About William Reading Montgomery
Civil War Union Brigadier General. Graduated from the United States Military Academy in 1825, placing 28th out of 37, and commenced a long military career with garrison duty along the Canadian Border. Participated in the Seminole War of 1840 to 1842, and served in the Mexican War as Captain and commander of the 8th United States Regular Infantry, participating in the Battles of Palo Alto, Resaca de la Palma, and Molino del Rey. He was severely wounded twice, and was awarded the brevets of Major and Lieutenant Colonel. Promoted to full-rank Major in 1852, he was posted at Fort Riley, Kansas. In 1855 he was cashiered from the Army in for the alleged charge of using military funds for the creation of a town for the Pawnee Indian Association.
Returned to the Army in May 1861 when the outbreak of the Civil War created the need for experienced Army officers. He was appointed Colonel and commander of the 1st New Jersey Volunteer Infantry, and led the regiment in the First Bull Run Campaign, where it was held in reserve. His administrative skills brought him a promotion to Brigadier General, US Volunteers on August 9, 1861, and he spent the balance of his war service in administrative military assignments. Served as Military Governor of Alexandria, Virginia, commander of military posts in Annapolis, Maryland, and Philadelphia, Pennsylvania, and as a military commissioner in Memphis, Tennessee. Resigned in April 1863 due to “failing health”. (bio by: Russ Dodge)
MONTGOMERY, William Reading, soldier, born in Monmouth county, New Jersey, 10 July, 1801 ; died in Bristol, Pennsylvania, 31 May, 1871.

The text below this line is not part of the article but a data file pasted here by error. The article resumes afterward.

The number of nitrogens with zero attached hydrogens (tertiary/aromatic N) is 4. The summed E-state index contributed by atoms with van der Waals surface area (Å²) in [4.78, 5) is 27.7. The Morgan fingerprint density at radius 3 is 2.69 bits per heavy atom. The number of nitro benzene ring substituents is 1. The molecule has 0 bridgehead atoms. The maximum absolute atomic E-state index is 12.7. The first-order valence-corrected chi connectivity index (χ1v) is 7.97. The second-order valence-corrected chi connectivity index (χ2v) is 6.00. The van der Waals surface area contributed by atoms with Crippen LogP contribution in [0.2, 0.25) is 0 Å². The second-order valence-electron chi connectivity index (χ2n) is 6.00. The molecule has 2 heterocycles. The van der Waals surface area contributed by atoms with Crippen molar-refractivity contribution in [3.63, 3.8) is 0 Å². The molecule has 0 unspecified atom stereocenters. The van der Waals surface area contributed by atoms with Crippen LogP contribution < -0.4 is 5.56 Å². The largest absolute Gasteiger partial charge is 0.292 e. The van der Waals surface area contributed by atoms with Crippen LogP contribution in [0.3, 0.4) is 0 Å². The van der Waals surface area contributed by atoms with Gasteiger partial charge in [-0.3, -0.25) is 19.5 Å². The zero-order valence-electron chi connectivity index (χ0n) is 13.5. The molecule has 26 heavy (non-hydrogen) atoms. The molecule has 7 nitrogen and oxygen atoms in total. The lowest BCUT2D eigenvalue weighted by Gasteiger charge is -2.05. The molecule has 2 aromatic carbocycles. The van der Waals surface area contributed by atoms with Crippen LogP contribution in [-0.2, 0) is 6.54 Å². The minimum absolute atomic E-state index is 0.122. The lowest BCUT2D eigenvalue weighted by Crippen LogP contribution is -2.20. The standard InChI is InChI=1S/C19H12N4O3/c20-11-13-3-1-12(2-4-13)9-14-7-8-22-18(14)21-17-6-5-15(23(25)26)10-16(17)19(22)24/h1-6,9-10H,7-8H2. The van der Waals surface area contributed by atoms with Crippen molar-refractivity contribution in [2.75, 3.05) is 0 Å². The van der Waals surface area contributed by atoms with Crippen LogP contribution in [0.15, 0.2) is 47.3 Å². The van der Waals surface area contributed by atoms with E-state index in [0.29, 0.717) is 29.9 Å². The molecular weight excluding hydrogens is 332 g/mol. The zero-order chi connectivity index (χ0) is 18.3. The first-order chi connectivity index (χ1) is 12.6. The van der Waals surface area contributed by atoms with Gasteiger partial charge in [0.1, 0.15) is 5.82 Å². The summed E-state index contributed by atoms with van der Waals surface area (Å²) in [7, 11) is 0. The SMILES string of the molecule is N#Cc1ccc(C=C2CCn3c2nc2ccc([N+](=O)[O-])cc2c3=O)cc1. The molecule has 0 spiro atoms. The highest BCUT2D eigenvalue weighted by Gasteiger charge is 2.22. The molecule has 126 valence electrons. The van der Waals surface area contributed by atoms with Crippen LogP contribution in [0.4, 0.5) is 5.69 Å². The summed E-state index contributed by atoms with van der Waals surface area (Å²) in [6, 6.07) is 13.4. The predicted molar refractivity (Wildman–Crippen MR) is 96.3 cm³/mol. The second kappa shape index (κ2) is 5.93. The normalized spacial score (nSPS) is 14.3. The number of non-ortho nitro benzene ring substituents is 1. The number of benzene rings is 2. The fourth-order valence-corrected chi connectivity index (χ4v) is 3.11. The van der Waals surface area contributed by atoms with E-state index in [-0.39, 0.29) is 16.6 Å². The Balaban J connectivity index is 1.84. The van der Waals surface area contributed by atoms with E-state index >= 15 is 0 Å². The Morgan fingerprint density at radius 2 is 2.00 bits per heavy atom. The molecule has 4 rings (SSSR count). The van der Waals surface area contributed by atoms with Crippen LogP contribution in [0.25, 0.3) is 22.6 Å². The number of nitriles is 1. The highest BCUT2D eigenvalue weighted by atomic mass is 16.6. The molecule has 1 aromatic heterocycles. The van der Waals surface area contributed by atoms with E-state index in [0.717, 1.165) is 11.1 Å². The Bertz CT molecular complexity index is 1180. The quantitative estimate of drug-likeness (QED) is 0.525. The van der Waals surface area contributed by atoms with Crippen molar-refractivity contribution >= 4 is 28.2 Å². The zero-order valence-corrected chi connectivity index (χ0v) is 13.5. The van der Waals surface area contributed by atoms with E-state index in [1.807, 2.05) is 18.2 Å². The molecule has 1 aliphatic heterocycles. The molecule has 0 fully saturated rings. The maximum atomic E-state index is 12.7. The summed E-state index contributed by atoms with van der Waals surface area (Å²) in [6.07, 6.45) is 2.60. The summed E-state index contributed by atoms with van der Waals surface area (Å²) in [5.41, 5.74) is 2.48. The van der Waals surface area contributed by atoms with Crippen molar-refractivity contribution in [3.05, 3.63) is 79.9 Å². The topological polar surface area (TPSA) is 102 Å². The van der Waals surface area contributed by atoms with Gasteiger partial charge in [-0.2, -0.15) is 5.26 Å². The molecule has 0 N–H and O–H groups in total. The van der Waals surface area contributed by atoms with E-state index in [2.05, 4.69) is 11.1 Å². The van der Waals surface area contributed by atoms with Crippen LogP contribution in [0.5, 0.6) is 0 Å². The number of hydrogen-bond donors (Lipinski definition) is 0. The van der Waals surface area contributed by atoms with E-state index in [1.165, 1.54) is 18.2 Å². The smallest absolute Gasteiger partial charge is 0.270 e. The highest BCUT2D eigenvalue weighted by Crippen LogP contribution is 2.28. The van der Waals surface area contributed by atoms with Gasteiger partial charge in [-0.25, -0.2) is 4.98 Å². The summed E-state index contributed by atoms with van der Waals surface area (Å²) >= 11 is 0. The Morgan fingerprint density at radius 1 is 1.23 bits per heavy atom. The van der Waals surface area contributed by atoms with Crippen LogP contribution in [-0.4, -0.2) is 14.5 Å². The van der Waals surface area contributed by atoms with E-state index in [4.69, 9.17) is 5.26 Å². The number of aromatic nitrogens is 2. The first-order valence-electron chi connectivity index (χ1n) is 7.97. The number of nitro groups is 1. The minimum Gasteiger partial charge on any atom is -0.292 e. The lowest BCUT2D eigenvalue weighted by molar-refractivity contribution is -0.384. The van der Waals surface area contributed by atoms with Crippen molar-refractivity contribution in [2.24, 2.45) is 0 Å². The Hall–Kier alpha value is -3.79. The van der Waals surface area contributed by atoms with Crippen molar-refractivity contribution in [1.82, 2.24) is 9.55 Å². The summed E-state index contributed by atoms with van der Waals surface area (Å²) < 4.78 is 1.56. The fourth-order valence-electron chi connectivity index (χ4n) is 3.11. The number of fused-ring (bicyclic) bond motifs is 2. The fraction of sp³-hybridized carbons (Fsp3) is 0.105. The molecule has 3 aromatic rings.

He was graduated at the United States military academy in 1825 and became 2d lieutenant in the 3d infantry, with which regiment he served until 1838 on garrison and frontier duty, also performing the duties of disbursing officer during the removal of the Choctaw Indians from Mississippi to their reservation. After at-raining a captaincy on 7 July, 1838, he served on the Canadian border during the disturbances of 1838-'46, in the Florida war of 1840-'2, and in the occupation of Texas in 1845. He took part in the war with Mexico. He was wounded at Resaca de la Palma and brevetted major, and at Nolino del Rey he was again wounded, although not until after he had succeeded to the command of his regiment, which he led at Chapultepee and the capture of Mexico. His services again gained for him the further brevet of lieutenant-colonel, and he was promoted major in December, 1852. Meanwhile he served in garrisons, on the frontier, and on recruiting duty, until 1855, when he was removed from the army.
He was stationed at Fort Riley, in Kansas, during the trouble in that territory, and there pursued a course of strict impartiality, although his personal feelings were in favor of the free-state men; but his actions failed to meet with the approval of his superiors, and he was dismissed from the service.
At the beginning of the civil war he organized the 1st New Jersey volunteers, joined the Army of the Potomac, and aided in covering its retreat from Bull Run. He was commissioned brigadier-general of volunteers on 17 May, 1861, and appointed military governor of Alexandria, Virginia Subsequently he held a similar office in Annapolis, Maryland, and then in Philadelphia, Pennsylvania, until 1863, after which he served on a military commission in Memphis, Tennessee Failing health caused his resignation on 4 April, 1864, and, after a brief interval of mercantile occupation in Philadelphia, he retired to his home in Bristol.